In the end it wasn’t quite the American takeover many had predicted.
Traditionally only open to authors from the Commonwealth and the Republic of Ireland, the Man Booker Prize has long been the UK’s premier literary award. However, a relaxation of the rules, which saw authors of any nationality writing in English eligible for the award, had sent some British-based publishers into a spin.
Effectively opening the door to the US, some feared that it would see British authors, who can’t currently enter America’s Pulitzer Prize, unfairly sidelined. The first longlist under the new rules was announced yesterday and featured four US authors among the 13 vying for the £50,0000 award.
Brits in contention include Paul Kingsnorth, whose debut novel The Wake, written in his own made-up language based on Old English and financed through online crowdfunding and Calcutta-born Neel Mukherjee for The Lives Of Others. However, the rest of the shortlist is made up of more familiar faces.
David Nicholls, whose novels One Day and Starter For 10 were adapted into hit films, is there with his latest work Us, as is David Mitchell - in the running for his book The Bone Clocks - and Howard Jacobson, who won the Booker in 2010 for The Finkler Question, is also back. Australian Richard Flanagan and two Irish writers Joseph O’Neill - who lives in New York - and Niall Williams are also in the running.
“Opinion is divided as to whether it’s right or wrong to allow American authors into the Booker, but one thing you can say is that opening up the award hasn’t made it any less white or any less male,” says Kevin Duffy, founder of independent publishing house Bluemoose Books based in Hebden Bridge.
Of the 13 books, just three have been written by women - How to Be Both by Britain’s Ali Smith, We Are Completely Beside Ourselves by American Karen Joy Fowler and Siri Hustvedt’s The Blazing World. Donna Tartt’s The Goldfinch, widely tipped as favourite, failed to make the cut.
“It is quite a conservative longlist,” says Kevin. “The mainstream publishing world as a whole tends to be risk averse, but it’s a shame there are not more young, exciting writers in the mix. In the past independent publishers who had not previously had their work longlisted were able to send in two books. Now we can only send one. I’ve always been a great believer that publishers should fall in love with a writer’s words and prizes shouldn’t be seen as a validation of your work. It’s an incredibly subjective business, but the reality is awards do open doors for new authors and it gives them a platform on the high street.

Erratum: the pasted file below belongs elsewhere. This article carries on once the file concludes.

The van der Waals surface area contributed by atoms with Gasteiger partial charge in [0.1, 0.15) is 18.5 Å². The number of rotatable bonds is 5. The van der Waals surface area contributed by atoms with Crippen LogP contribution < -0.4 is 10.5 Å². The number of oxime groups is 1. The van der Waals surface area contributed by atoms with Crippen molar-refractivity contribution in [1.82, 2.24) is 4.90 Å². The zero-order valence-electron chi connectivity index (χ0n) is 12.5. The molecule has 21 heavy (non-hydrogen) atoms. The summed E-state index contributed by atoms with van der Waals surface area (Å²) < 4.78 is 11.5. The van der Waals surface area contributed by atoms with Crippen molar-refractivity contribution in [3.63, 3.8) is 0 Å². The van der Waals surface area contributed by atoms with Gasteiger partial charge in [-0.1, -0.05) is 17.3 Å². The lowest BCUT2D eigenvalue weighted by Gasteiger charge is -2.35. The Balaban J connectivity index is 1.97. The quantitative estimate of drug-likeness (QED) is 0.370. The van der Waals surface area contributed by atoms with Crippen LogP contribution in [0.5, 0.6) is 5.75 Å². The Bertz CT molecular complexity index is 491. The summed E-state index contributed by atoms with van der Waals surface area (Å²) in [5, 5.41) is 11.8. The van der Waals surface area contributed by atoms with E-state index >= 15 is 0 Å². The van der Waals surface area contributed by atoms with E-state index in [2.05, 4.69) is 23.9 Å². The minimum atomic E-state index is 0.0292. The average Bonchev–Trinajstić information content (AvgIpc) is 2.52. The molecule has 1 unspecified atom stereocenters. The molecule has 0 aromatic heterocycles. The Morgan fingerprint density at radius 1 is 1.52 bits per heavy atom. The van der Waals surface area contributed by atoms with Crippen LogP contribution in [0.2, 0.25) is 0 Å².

“One of our authors is Benjamin Myers. We’ve just published his novel Beastings which won the Northern Writers Award based on the first three chapters. The Man Booker might be the jewel in the crown, but all awards are about raising profiles.”
Bookmaker William Hill makes O’Neill the favourite to take the prize at 4/1, while Mitchell is the top British hope at 5/1 second favourite. It puts Flanagan at 6/1, Smith 7/1, Jacobson and Powers at 8/1, Fowler and Williams on 9/1, while Mukherjee and Nicholls are 10/1 .
“After all the fears about a US-dominated list, the number of British writers comes as a surprise,” said Jonathan Ruppin, of Foyles bookshops. “Although the absence of any authors from Africa or Asia is perhaps the more striking aspect of the spread of nationalities. I doubt anyone would have predicted the appearance of Karen Joy Fowler or David Nicholls, but their books are by no means the only longlisted ones with the potential to appeal to very broad readership.”
The winner will be announced on September 9.